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Addendum 7: Crisis Management
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Addendum 7: Crisis Management

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  • 1. Addendum 7 – Laurentian University Crisis Management Program The Canadian Council on Animal Care (CCAC) requires that all institutions which use experimental animals have in place a crisis management program for their animal facilities and for their animal care and use program (point 5d, February 1997, CCAC Terms of Reference for Animal Care Committees). This program should be developed in conjunction with any general institutional crisis management plan(s). The Laurentian University Animal care facility has set out the following program which will be related to the institutional model once this is developed. The term crisis is defined as being any unplanned event which triggers a real, perceived or possible threat to the life, health or safety of animals and/ or personnel, or to the institution's credibility. A.Specific Types of Crises Crises related to animal care and use programs can involve any of the following: A. Fire In the event you discover a fire/life threatening situation, call the University Security or 911 on hall phone and identify yourself, the nature of the emergency and where the emergency is. Another option is to pull the fire alarm located in the hallway. 1. Preservation of Life is of prime importance. If the alarm is ringing, evacuate immediately through the nearest exit (see diagram of facility on wall). Do not return to retrieve personal items. 2. Alert all occupants of the emergency and direct them to the nearest exit. 3. In the event that an animal is anesthetized or undergoing a surgical procedure, euthanasia may have to be considered.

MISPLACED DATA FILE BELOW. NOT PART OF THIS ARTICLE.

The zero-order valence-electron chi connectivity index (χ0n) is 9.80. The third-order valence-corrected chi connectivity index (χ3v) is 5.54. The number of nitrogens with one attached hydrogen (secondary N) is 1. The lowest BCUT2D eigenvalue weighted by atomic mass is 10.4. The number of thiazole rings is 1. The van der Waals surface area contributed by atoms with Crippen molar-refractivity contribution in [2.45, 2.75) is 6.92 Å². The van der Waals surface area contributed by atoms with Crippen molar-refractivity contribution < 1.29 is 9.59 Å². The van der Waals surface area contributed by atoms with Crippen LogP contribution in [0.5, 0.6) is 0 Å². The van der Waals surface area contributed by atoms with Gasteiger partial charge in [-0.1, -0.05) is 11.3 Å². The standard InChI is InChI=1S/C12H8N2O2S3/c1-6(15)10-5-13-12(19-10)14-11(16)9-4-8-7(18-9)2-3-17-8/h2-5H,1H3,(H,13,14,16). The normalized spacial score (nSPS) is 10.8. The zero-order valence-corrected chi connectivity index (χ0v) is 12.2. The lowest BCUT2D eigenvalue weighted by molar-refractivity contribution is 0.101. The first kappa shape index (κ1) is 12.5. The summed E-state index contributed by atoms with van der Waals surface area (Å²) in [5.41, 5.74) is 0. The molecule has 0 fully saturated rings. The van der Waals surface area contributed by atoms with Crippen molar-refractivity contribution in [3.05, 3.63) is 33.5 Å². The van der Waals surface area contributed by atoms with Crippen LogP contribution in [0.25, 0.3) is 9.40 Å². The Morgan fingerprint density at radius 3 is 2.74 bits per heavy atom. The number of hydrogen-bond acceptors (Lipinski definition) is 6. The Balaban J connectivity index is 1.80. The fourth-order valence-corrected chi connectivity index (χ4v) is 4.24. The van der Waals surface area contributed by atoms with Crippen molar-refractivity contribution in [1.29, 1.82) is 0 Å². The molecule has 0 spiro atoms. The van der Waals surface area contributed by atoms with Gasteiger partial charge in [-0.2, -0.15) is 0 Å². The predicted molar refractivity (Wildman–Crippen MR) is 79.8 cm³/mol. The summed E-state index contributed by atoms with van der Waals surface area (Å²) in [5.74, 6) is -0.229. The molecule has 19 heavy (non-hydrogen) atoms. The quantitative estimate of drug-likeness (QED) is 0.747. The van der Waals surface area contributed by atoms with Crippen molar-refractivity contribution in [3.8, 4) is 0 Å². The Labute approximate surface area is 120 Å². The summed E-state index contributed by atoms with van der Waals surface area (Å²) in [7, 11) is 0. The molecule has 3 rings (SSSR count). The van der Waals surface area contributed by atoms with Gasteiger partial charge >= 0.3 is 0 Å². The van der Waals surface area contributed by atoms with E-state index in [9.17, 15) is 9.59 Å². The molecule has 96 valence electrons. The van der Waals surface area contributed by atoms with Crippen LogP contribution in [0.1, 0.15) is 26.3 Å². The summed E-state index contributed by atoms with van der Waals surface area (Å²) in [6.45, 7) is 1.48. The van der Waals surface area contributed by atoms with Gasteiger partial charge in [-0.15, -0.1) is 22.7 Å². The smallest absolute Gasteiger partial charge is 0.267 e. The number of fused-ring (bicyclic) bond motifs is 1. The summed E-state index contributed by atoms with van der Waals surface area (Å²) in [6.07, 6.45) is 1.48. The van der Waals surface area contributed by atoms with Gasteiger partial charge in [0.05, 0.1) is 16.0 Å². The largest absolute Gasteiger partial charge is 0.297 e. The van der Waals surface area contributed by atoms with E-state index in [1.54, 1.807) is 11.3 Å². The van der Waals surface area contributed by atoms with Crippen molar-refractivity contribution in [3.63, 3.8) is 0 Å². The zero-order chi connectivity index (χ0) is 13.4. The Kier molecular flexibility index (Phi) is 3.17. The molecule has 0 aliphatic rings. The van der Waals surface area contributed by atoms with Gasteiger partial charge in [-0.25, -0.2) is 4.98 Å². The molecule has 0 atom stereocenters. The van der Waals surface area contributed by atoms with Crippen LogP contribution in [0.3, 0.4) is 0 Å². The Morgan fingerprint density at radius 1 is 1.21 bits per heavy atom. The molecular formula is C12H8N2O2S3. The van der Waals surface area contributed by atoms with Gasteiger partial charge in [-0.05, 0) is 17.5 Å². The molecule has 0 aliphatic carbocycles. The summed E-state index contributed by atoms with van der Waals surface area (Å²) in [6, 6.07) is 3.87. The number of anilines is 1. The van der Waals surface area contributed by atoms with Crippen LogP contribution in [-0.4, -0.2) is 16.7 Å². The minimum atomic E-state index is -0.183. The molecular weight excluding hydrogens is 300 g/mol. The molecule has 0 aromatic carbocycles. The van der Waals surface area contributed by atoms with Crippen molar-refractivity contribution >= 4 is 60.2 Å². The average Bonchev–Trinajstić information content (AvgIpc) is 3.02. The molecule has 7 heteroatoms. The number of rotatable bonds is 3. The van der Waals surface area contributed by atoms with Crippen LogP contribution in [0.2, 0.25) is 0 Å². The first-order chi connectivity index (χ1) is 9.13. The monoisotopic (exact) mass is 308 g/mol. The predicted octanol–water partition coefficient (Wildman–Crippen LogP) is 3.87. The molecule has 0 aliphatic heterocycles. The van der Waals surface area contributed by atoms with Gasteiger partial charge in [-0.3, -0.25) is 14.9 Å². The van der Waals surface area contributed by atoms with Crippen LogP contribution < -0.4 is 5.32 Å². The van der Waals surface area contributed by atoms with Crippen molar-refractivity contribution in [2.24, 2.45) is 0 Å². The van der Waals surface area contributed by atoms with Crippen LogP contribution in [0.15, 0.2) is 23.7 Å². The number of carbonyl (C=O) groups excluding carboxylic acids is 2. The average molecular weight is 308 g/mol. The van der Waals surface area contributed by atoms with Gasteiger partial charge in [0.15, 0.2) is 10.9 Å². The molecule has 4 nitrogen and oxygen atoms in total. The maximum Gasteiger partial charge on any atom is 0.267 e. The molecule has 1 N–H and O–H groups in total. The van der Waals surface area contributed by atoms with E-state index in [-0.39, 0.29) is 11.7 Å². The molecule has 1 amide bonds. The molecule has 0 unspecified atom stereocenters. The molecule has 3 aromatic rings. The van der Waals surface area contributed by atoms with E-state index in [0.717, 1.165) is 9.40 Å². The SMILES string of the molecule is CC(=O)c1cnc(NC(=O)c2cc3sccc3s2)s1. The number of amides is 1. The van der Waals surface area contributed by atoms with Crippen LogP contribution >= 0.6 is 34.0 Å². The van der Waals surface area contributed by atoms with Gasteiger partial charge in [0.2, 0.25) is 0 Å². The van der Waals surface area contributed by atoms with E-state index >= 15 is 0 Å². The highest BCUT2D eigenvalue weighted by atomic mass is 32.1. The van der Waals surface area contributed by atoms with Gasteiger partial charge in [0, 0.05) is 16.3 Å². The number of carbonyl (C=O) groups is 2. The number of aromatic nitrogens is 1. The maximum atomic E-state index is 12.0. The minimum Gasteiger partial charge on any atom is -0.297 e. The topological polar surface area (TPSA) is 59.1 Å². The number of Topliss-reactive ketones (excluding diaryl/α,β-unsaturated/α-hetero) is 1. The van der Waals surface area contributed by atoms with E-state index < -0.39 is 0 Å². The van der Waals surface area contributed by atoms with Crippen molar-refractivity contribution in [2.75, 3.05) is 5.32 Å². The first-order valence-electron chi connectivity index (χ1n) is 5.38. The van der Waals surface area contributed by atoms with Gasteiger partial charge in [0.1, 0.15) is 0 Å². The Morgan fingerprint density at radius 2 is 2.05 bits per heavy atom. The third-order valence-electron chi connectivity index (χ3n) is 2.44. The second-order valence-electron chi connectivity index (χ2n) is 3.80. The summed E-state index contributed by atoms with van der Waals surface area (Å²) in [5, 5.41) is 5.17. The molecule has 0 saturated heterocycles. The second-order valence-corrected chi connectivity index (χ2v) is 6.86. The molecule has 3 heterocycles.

• 2. 4. All animals are to be left in the holding or procedure rooms until the situation is declared safe by Security. Animal Care staff and the University Veterinarian will then decide on the health status of the animals and if euthanasia needs to be considered. B. Natural disaster (earthquake, major storm, etc.), power failure As in the above, the first priority is to first evacuate all personnel and follow the guidelines under Fire above. There are areas in the facility that are operated by emergency power. ie in fact rooms 115 to 129 respectively. The following is a list of items which are on emergency power: - Exit signs - Room and corridor lighting for rooms 115 to 129 inclusive - Fan in room 130 - Outdoor lights at both exits - Clocks - Buzzer system located in room 105 to alert temperature problems - Selected receptacles in rooms 106, 129, 131, 132 and 133 C. Break-in, vandalism, or unauthorized removal of animals In the case of a break-in, or vandalism, if you have entered the premises and have noticed that this has occurred, phone 911 or campus security. Notify them as to the location and do not touch anything until security has arrived. If there is still evidence of someone, in the premises, leave immediately and notify 911 or security. If you notice anyone in the process of removal of animals, call security or 911. D. Bomb threat The local police must be immediately advised (911) regarding any threats or suspicious parcels. Complete information on dealing with bomb threats and suspicious parcels is available from Canadians for Health Research and from the: Canadian Bomb Data Centre RCMP 1200 Vanier Parkway Ottawa ON K1A 0R2 2